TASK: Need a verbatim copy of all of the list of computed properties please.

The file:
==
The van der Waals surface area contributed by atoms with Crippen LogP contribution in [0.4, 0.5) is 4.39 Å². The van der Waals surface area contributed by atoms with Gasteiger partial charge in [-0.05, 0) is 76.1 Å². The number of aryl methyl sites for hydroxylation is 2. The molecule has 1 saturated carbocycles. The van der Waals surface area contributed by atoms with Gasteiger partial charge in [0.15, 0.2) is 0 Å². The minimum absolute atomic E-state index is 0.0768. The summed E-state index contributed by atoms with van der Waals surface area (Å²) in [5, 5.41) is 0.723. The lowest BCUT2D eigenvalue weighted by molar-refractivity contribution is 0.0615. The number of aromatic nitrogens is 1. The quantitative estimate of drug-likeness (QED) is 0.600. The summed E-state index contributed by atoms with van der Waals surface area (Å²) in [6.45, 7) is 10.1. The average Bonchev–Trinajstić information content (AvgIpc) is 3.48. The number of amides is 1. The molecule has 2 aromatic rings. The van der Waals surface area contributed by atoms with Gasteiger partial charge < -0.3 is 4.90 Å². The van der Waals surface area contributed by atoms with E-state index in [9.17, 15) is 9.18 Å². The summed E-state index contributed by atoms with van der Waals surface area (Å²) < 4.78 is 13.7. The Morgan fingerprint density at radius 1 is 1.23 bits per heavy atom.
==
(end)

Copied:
The van der Waals surface area contributed by atoms with Crippen LogP contribution in [0.4, 0.5) is 4.39 Å². The van der Waals surface area contributed by atoms with Gasteiger partial charge in [-0.05, 0) is 76.1 Å². The number of aryl methyl sites for hydroxylation is 2. The molecule has 1 saturated carbocycles. The van der Waals surface area contributed by atoms with Gasteiger partial charge in [0.15, 0.2) is 0 Å². The minimum absolute atomic E-state index is 0.0768. The summed E-state index contributed by atoms with van der Waals surface area (Å²) in [5, 5.41) is 0.723. The lowest BCUT2D eigenvalue weighted by molar-refractivity contribution is 0.0615. The number of aromatic nitrogens is 1. The quantitative estimate of drug-likeness (QED) is 0.600. The summed E-state index contributed by atoms with van der Waals surface area (Å²) in [6.45, 7) is 10.1. The average Bonchev–Trinajstić information content (AvgIpc) is 3.48. The number of amides is 1. The molecule has 2 aromatic rings. The van der Waals surface area contributed by atoms with Gasteiger partial charge < -0.3 is 4.90 Å². The van der Waals surface area contributed by atoms with E-state index in [9.17, 15) is 9.18 Å². The summed E-state index contributed by atoms with van der Waals surface area (Å²) < 4.78 is 13.7. The Morgan fingerprint density at radius 1 is 1.23 bits per heavy atom.